How to deal with condensation

Condensation can cause some serious problems in the home, and at this time of year the problem only gets worse. How can you prevent it? How can you fight it? And how can you defeat it long term?

What causes condensation?

Condensation has become more of a problem in recent years. This is because of a number of developments that have led to a perfect storm of moisture in the home. Firstly, homes are heated far more than they used to be – central heating is everywhere, and hot water is used liberally. Warmer air can trap more moisture, and there is more moisture available. That leads to our second reason – homes use more moisture generating appliances than ever before: tumble dryers, washing machines, power showers and dishwashers all send beads of moisture into the atmosphere of the home. When colder weather comes, that leads to more moisture collecting on people’s windows and walls.

It is bad news because that moisture can lead to damp, and damage the fabric of the property. Mould is bad news for your health, your home and the appearance of your property, but it isn’t just mould on the walls you need to worry about; in some more extreme cases the damp can cause damage to your roof and loft, your floorboards and your appliances.

Is your damp caused by condensation?

We do get lots of people asking what is causing their damp, and there are a few different potential causes with very different solutions. If you are sure your damp is being caused by condensation, or you have a problem with condensation in itself, then we have some potential solutions below. If your damp is penetrating or rising damp, then you will need an alternative solution. You can read more about the different types of damp here.

Control the humidity

It may seem obvious, but reducing the moisture being created in the home, and removing it where possible, will reduce the condensation problem. There are lots of ways to do this, for example:

  • An extractor fan is a form of mechanical ventilation that takes moist air in your bathroom and ejects it outside. This can work really well if your condensation is mainly in the bathroom and caused by your hot showers.
  • A dehumidifier will extract moisture from the air, reducing the humidity in the room. These really do work well, but they are expensive to run in the long term, and can be a little noisy.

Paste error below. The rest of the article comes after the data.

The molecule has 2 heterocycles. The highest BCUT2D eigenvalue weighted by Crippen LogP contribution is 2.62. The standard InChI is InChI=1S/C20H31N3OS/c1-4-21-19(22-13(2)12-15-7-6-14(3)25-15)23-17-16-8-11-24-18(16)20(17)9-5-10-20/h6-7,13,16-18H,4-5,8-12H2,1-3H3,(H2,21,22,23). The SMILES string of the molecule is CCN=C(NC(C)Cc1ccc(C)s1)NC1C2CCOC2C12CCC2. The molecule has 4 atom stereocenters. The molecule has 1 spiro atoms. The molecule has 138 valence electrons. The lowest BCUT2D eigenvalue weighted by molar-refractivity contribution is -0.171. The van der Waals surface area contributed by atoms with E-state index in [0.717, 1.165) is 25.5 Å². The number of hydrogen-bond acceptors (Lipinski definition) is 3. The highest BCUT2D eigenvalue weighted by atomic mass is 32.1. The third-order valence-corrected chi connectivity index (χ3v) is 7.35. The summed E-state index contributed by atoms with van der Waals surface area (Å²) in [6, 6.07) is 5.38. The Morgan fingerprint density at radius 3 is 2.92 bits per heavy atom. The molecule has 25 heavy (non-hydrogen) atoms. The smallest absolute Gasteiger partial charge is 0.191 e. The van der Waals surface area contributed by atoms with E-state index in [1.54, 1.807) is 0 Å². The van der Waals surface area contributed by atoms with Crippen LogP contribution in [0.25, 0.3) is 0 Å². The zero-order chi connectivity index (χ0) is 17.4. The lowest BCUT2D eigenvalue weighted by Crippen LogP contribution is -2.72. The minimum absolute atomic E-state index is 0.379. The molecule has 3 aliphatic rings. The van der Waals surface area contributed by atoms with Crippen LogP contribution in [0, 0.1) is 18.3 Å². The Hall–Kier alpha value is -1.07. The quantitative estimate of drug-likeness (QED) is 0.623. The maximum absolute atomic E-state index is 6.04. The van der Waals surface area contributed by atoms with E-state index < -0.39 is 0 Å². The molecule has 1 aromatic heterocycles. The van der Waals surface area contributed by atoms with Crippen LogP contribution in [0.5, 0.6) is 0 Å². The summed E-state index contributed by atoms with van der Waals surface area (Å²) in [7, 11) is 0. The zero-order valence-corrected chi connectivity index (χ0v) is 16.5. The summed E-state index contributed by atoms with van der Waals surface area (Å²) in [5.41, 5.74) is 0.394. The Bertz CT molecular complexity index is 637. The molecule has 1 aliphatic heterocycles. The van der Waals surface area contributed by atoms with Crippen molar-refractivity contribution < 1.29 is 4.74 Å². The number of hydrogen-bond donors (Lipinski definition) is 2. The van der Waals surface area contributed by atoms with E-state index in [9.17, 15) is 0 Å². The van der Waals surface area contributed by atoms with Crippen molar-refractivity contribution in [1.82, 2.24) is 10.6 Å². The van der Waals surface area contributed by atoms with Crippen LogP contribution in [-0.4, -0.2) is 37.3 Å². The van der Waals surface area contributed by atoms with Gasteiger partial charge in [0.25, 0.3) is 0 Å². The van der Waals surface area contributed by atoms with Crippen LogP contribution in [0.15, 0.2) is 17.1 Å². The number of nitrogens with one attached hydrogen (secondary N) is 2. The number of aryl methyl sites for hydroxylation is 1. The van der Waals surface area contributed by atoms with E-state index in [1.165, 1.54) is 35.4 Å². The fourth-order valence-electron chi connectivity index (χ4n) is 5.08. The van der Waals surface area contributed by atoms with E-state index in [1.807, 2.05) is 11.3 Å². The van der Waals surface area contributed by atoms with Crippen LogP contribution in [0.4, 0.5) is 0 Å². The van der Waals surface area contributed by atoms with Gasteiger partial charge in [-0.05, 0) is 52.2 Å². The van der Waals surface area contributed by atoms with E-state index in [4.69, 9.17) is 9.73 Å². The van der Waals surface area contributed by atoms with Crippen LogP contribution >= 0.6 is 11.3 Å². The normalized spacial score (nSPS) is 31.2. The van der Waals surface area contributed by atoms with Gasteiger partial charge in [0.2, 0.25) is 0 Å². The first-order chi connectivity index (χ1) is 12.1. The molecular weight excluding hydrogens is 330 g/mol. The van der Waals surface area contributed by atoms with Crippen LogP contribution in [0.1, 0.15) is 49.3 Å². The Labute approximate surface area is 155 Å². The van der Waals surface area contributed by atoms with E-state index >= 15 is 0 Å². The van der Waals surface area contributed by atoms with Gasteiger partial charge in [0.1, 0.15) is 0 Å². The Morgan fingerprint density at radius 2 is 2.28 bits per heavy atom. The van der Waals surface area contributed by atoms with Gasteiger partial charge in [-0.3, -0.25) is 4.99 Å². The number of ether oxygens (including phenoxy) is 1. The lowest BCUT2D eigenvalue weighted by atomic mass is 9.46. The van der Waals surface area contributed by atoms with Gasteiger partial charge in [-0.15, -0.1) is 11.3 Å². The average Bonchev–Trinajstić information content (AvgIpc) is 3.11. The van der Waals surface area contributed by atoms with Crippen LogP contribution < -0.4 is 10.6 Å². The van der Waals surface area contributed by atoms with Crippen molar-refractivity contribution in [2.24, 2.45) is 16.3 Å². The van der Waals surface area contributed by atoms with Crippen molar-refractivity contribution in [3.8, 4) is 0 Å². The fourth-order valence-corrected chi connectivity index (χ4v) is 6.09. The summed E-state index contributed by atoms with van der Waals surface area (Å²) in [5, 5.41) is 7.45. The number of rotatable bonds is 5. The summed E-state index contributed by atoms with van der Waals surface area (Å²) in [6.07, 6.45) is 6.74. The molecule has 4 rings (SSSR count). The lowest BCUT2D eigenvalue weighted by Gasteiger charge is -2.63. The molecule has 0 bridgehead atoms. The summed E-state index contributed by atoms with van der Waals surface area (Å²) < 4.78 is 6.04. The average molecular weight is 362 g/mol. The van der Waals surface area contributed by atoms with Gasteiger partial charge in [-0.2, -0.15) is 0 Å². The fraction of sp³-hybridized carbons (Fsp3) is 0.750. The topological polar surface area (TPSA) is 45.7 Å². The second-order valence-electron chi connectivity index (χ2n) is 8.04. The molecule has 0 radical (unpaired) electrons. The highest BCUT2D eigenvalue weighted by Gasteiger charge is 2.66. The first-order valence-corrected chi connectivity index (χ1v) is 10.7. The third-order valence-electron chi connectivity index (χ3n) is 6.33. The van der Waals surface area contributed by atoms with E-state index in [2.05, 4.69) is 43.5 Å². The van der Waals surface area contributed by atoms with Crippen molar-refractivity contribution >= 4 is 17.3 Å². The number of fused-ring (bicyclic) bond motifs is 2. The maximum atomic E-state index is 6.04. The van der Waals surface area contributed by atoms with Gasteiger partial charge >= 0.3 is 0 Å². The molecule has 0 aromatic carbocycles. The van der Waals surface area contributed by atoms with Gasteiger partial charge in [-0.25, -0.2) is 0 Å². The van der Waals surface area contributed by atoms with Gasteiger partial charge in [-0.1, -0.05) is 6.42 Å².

• Fitting vents to your windows, or installing windows with vents, will allow cooler dryer air to enter the room, diffusing the moister air and reducing condensation. Too much ventilation will make your home draughty however.
  • You can take a more proactive approach by reducing the generation of moisture. Try not to take too hot a shower, and open the windows when you are cooking something on the hob, or having a wash.
  • If condensation builds up on your windows, wipe it down with a cloth. This is obviously not something you want to have to do every day, but in the short term it will help.
  • Insulation prevents condensation

Insulation reduces condesation

Installing wall insulation is a great way to combat damp. For those with old solid walls, condensation based damp can be a real problem. This is because thin, uninsulated walls are cold, and moisture from the warm air condenses on its surface, making it moist and a breeding ground for mould. Insulating the walls helps increase the internal surface temperature of the walls, which reduces the amount of moisture that can condense on the wall.

Mould Proofing

If you have particular problem areas where the condensation is causing mould, rather than a more general problem across the home, there are certain tactics you can use against that area. Mould proofing products like Asanex will kill off any mould on the wall and provide a protective coating to discourage mould growth in future.

Using direct heating in a problem area is also a really good idea. For example, if your bathroom is having a mould problem, try an infrared heater. They work by heating surfaces rather than the air in between, and warmer surfaces mean less condensation.

How to deal with your condensation problem

Condensation is a big problem – don’t put up with temporary solutions. Make sure you take steps to deal with it, or it will only cause you more problems down the line!



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